0a7e8891efbdea926abb81bfd9c8cb4a1
2010-06-23 14:24:49

Algae obtain nitrate from deep waters 250 meters beneath the surface For almost three decades, oceanographers have been puzzled by the ability of microscopic algae ("microalgae") to grow in open-ocean areas where there is very little nitrate, an essential nutrient for the algae. In this week's issue of the journal Nature, Monterey Bay Aquarium Research Institute (MBARI) chemical oceanographer Ken Johnson, along with co-authors Stephen Riser at the University of Washington and David Karl at...

2010-05-21 21:47:00

HONOLULU, May 21 /PRNewswire/ -- Rose Tseng, Ph.D. scholar, leader and community builder, steps down as chancellor of University of Hawaii at Hilo June 30. Chancellor for 12 years, she leaves a legacy of academic strength, expanded resources, and deep ties with the community it serves. (Photo: http://www.newscom.com/cgi-bin/prnh/20100521/LA09367) Donald Straney, Ph.D. of California State Polytechnic, Pomona will succeed Tseng. Few beyond Hawaii's shores realize the extent of UH Hilo's...

0a62167ff84646c2bd9a3452261c6a4b1
2010-04-20 07:33:08

Scientists at the Naval Research Laboratory have solved a long-standing dilemma about the mass of infrared bright merging galaxies. Because galaxies are the largest directly observable objects in the universe, learning more about their formation is key to understanding how the universe works. Dr. Barry Rothberg and Dr. Jacqueline Fischer, both of the Infrared-Submillimeter Astrophysics & Techniques Section in the Remote Sensing Division, used new data from the 8-meter Gemini-South...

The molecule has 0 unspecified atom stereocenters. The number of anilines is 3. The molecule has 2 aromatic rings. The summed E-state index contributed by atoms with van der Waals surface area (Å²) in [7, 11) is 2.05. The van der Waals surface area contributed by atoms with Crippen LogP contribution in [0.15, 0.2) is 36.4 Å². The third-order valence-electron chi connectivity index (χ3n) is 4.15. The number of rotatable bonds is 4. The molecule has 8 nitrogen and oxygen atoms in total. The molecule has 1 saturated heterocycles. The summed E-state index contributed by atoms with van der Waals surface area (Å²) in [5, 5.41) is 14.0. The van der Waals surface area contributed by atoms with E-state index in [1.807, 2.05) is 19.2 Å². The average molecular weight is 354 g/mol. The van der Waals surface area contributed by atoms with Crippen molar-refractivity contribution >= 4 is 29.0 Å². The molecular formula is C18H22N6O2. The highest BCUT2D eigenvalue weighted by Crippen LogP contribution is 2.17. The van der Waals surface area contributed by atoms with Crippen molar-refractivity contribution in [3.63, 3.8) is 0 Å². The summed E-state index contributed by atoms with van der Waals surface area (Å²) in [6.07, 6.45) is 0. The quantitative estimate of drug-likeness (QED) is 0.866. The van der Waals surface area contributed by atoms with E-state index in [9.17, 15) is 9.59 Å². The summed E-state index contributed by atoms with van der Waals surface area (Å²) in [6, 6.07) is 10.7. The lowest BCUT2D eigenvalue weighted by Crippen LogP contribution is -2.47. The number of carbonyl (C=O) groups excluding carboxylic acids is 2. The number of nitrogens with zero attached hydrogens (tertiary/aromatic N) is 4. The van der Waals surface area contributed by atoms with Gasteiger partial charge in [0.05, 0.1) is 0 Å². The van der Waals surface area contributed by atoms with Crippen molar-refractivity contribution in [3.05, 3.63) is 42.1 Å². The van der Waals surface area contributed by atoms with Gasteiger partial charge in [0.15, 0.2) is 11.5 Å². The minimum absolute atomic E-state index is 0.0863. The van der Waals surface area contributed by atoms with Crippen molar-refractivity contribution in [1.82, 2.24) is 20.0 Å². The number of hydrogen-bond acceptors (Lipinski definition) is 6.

d6d85934e092ce226578f3c0aa10b0a41
2010-04-08 08:25:00

Underwater canyons have long been considered important habitats for marine life, but until recently, only canyons on continental margins had been intensively studied. Researchers from Hawaii Pacific University (HPU) and the University of Hawaii at Manoa (UHM) have now conducted the first extensive study of canyons in the oceanic Hawaiian Archipelago and found that these submarine canyons support especially abundant and unique communities of megafauna (large animals such as fish, shrimp,...


Latest University of Hawaii Reference Libraries

2_d02784f658abe9cb0fd71aa8a25746232
2004-10-19 04:45:40

Mauna Kea Observatories -- Hawaii is Earth's connecting point to the rest of the Universe. The summit of Mauna Kea on the Island of Hawaii hosts the world's largest astronomical observatory, with telescopes operated by astronomers from eleven countries. The combined light-gathering power of the telescopes on Mauna Kea is fifteen times greater than that of the Palomar telescope in California -- for many years the world's largest -- and sixty times greater than that of the Hubble Space...

More Articles (1 articles) »
Word of the Day
grass-comber
  • A landsman who is making his first voyage at sea; a novice who enters naval service from rural life.
According to the OED, a grass-comber is also 'a sailor's term for one who has been a farm-labourer.'